Will 2012 be the year of real change?

Graham Murray

This year has sparked global revolution, but will 2012 follow suit to ensure real change? 2012, on top of the Olympics, the Queen’s diamond jubilee and predictions of an apocalypse by the Mayans amongst other things, is set to be a year of important global elections that will decide the way in which the world’s superpowers are governed.

The most important of all the elections taking place in 2012 is undoubtedly the US election, in which Obama will take on a Republican challenger to earn himself a second term in office. However, the French Election is also significant, as according to the polls, Sarkozy is going to be defeated the election significantly. The Russian election is set to put Vladimir Putin back into power. London’s mayoral elections are going to be a test to the incumbent Conservative government and Boris Johnson. London itself will be swamped with tourists and athletes as it hosts the prestigious Olympic Games.

In addition, the Eurozone is going to be tested more this year than any year before it, as the crisis likely reaches its climax. The aftermath of the Eurozone crisis is likely to have an effect for years to come. The “PIGS”- Portugal, Ireland, Greece and Spain, all countries who had been running deficits and have secured bailout packages are all set for slow economic recoveries. Greece, now governed by a temporary interim government, are due to hold elections early next year.

The Eurozone crisis and whether the new technocratic Italian government is able to tackle the debt is going to one of the main features of international politics in 2012. If the Eurozone were to collapse, the effects would be catastrophic. The rules of the EU must be properly followed in 2012 and beyond if; a crisis like this is to be avoided.

The US election campaign is already in full stride, with several Republicans putting their names forward to challenge Obama. The significance of this election is whether America is going to continue on a more liberal path, or whether it will return to the conservatism of the Bush era. In addition to this, the fate of congress is also going to be significant. If the Democrats regain majorities in the House and Senate, it will give Obama the ability to be far more radical in his second term. The 2012 election will be the means of the Democrats achieving electoral hegemony for a time, after years of Republican hegemony.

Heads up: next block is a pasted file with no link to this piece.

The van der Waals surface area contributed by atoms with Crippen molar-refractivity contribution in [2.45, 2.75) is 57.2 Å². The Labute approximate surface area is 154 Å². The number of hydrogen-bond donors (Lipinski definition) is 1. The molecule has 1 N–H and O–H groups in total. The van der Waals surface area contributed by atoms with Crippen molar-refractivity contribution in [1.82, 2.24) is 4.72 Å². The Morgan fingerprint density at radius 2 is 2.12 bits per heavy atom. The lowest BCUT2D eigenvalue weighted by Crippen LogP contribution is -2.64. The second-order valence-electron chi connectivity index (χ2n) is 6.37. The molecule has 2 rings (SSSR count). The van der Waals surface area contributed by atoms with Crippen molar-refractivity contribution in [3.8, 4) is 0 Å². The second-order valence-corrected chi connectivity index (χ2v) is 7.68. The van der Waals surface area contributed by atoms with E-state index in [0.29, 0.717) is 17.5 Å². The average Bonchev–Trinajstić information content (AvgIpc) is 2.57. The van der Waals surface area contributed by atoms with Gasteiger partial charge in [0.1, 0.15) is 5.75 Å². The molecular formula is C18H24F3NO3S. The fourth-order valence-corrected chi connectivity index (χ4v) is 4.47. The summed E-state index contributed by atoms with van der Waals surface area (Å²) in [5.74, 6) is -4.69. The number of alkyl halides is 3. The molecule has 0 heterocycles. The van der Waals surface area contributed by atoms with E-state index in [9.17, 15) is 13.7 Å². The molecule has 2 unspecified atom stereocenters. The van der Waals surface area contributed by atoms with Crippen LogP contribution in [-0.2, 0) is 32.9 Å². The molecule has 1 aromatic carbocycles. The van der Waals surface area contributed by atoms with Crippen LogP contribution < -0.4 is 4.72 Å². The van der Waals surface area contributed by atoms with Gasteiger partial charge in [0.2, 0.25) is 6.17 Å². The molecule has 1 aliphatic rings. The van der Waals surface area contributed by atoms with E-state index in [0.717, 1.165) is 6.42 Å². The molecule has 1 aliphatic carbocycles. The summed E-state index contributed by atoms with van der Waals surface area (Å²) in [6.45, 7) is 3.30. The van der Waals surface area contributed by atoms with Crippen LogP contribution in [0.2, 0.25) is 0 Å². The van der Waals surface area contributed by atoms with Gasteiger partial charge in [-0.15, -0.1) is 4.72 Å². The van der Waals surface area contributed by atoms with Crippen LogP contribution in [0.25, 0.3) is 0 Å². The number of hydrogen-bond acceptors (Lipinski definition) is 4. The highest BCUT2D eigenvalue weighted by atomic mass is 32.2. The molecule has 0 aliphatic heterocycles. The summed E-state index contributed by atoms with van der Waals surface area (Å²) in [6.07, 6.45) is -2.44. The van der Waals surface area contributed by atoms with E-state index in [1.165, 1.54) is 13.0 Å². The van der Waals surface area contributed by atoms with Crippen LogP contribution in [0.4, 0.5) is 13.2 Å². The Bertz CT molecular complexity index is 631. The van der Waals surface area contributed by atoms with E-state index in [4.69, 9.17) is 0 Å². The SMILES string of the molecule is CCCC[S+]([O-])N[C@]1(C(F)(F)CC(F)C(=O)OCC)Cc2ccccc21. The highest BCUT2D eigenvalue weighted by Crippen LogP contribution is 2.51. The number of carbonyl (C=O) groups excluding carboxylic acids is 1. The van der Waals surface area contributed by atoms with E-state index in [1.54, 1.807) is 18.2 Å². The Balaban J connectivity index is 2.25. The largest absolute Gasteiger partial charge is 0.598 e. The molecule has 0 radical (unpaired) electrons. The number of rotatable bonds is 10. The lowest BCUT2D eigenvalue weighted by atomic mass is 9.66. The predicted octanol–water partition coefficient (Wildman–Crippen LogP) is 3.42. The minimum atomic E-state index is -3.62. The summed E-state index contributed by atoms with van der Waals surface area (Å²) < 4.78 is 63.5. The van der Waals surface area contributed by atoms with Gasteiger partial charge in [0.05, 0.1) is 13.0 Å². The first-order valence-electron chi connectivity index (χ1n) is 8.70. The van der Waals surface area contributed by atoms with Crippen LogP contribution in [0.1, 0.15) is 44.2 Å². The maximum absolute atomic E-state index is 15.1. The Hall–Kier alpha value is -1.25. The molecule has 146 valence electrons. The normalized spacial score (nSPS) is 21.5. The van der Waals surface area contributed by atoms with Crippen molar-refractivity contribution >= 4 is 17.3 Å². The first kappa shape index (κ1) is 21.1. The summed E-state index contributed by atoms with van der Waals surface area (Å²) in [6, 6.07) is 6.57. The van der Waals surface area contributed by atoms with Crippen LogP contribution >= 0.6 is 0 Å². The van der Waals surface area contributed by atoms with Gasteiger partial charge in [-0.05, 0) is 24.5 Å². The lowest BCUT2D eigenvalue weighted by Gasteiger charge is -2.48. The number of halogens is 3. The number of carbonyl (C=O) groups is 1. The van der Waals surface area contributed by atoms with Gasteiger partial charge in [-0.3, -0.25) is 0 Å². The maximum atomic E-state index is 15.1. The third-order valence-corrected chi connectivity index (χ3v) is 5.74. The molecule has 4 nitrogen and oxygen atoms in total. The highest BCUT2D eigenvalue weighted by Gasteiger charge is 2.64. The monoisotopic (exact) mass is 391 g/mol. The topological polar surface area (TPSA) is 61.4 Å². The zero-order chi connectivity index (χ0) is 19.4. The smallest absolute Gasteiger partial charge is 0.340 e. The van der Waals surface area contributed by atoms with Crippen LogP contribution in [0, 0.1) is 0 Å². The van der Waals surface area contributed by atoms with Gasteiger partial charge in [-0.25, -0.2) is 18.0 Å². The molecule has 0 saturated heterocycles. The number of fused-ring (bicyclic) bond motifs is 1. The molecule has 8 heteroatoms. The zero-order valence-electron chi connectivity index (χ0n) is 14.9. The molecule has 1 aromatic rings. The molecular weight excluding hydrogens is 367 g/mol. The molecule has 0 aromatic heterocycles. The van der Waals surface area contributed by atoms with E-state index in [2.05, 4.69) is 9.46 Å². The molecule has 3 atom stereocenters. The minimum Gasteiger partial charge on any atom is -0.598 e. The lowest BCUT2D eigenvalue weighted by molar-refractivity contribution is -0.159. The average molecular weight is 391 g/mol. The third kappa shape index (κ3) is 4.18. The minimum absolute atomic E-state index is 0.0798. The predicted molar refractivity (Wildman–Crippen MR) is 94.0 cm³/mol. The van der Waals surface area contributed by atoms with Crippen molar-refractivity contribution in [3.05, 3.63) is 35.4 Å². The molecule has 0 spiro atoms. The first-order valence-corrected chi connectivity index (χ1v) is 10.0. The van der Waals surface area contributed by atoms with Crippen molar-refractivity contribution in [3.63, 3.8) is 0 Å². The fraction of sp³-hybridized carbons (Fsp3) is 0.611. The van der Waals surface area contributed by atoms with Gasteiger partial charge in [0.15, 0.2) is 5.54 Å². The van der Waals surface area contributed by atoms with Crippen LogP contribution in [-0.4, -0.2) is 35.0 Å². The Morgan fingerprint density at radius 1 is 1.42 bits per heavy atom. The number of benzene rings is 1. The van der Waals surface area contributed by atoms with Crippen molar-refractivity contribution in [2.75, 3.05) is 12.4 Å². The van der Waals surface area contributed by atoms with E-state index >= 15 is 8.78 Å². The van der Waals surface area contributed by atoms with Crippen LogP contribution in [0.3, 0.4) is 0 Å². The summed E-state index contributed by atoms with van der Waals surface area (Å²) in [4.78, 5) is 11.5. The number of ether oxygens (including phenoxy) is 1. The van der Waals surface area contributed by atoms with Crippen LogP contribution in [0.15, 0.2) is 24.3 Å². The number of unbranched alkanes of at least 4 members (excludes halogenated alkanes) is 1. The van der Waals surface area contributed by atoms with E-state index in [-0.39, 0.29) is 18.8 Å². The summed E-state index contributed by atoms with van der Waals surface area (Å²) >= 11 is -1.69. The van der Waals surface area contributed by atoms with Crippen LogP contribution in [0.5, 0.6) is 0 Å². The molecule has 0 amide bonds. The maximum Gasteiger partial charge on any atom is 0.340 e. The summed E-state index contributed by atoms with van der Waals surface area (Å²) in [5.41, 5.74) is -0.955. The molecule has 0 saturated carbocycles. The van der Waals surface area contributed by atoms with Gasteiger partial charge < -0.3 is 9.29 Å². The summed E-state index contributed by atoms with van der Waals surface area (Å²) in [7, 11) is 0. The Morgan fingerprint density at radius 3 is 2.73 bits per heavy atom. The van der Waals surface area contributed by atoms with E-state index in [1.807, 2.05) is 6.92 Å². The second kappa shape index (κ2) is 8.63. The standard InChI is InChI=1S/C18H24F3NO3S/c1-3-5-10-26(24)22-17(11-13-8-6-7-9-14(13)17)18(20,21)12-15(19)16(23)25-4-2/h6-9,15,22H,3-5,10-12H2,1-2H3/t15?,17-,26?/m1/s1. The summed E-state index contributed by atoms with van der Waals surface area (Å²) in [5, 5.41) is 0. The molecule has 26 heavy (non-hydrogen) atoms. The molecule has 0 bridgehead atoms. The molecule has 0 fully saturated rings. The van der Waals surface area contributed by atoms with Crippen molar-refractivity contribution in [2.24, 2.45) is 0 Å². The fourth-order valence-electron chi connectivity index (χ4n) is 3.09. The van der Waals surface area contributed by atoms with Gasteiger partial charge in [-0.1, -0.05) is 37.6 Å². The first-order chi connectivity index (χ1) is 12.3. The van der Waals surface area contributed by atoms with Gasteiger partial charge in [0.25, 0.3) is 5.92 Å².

Putin’s re-election is almost guaranteed in the upcoming Russian elections, given that United Russia has won every the end of the Soviet Union with impressive majorities, and that Putin’s approval ratings in Russia are very high. Putin has often been critical of US foreign policy and his return to the Russia presidency is unlikely to be well received internationally, however well received it will be domestically.

The impact of the French election is being understated, given that polls predict François Hollande will defeat Nicolas Sarkosy in a landslide. In Europe, elections in different countries frequently mimic one another. In the late 90’s, most European countries, UK included, elected social democratic parties, in the mid to late 2000’s right of centre parties became more dominant. If this trend continues, then the result of the French could start a new era of European social democratic party domination. On top of this, given the French’s important role in the EU, and their good credit rating, Hollande’s election is likely to have an effect on the entire Eurozone, and the EU.

Closer to home, the coalition will continue to be tested, especially regarding their economic plans and austerity measures, as what has been dubbed as the “winter of discontent” continues into early next year. For MMU, 2012 marks the year when the towering new Business School will be open as the students from the faculties of Accounting, Economics and Finance move closer to the All Saints Campus. A pivotal moment for students will take shape in the form of a hefty £9,000: the new tuition fee rate for 2012-13 undergraduates.

It is clear that politically, 2012 is set to be a pivotal year in history with global elections and the trebling of tuition fees taking place.


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